Cross country ski's are how people who live in really snowy places get around. Since you can glide on top of the snow (like water skiing or skating) you can move much faster and burn less energy than on snow shoes. Also on ski's you can go down a hill in two or three minutes that will take a half hour on snow shoes. I find that it is a lot easier to get into a rhythm and really cover ground on ski's than snow shows. However ski's do have some downsides also. First they are, while not too difficult to learn to use, certainly more difficult than snow shoes. In particular the less than ideal slopes (not a nice even cleared downhill style ski slope) inherant of cross country conditions and flexible bindings make it difficult to safely move downhill without a decent amount of skill. If I was keeping a spare set of something around to equip a random friend that came to my beautiful mountain cabin (I wish!) it would be snowshoes. Also some situations are better for snow shoes. Deep powder and moving through the woods are areas where show shoes beat out ski's.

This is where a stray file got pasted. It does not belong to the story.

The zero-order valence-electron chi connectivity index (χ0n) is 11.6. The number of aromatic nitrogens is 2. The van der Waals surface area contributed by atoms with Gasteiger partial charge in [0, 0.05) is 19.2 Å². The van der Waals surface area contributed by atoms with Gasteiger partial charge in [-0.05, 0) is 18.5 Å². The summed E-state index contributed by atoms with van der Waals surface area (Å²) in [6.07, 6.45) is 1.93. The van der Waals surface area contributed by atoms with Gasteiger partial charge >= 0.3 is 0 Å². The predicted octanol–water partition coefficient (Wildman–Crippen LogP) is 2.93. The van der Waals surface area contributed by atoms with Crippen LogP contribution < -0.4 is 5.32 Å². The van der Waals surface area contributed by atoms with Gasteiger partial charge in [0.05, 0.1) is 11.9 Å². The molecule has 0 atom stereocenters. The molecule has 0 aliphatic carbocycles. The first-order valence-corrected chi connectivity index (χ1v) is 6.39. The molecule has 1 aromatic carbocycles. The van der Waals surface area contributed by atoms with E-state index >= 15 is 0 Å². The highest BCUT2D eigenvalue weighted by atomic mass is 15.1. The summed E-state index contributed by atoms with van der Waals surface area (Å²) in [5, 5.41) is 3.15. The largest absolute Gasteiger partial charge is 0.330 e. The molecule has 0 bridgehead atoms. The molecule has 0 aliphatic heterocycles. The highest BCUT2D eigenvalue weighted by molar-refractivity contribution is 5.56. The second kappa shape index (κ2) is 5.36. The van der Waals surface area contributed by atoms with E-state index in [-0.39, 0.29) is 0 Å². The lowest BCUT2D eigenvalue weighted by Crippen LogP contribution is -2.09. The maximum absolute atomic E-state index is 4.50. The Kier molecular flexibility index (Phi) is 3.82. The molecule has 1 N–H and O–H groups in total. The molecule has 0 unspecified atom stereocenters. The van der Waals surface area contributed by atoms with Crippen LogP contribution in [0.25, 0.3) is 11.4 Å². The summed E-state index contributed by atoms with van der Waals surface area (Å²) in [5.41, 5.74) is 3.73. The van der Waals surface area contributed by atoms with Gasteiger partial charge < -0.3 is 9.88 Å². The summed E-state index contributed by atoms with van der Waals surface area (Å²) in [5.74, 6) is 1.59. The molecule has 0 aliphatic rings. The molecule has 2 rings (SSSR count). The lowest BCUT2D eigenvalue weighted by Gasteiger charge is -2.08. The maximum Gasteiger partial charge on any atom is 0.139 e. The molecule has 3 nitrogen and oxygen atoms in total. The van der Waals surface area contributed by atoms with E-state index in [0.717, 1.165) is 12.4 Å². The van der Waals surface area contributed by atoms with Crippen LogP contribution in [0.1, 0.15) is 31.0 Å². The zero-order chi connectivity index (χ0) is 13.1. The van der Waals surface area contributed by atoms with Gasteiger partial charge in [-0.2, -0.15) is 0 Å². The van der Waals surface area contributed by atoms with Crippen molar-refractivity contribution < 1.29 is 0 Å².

Being able to move over snow under human power is a skill that has become a lower priority in a world of snow mobiles, snow plows and vehicles of all types. However if there wasn't fuel and the snow plows stopped moving it would, for folks in heavy snow areas, be the difference between utter isolation and being able to travel freely. Also cross country skiing and snoe shoeing are great cardiovascular exercise.

Some of my readers might be interested in how these winter travel skills have been employed by guerilla and partisan forces in the past. Some folks, if memory serves me correctly the Norwegians and the Finn's in particular capitalized on the mobility of their skiing skills to mount daring actions against much stronger but less agile and mobile enemies during WWII. In heavy snow areas a person who is a natural on ski's and a decent shot with a rifle could raise hell with a bunch of soldiers on foot.

If you live in an area with heavy snowfall then I urge you to learn to ski and snow shoe this winter.

Thursday, October 28, 2010

quote of the day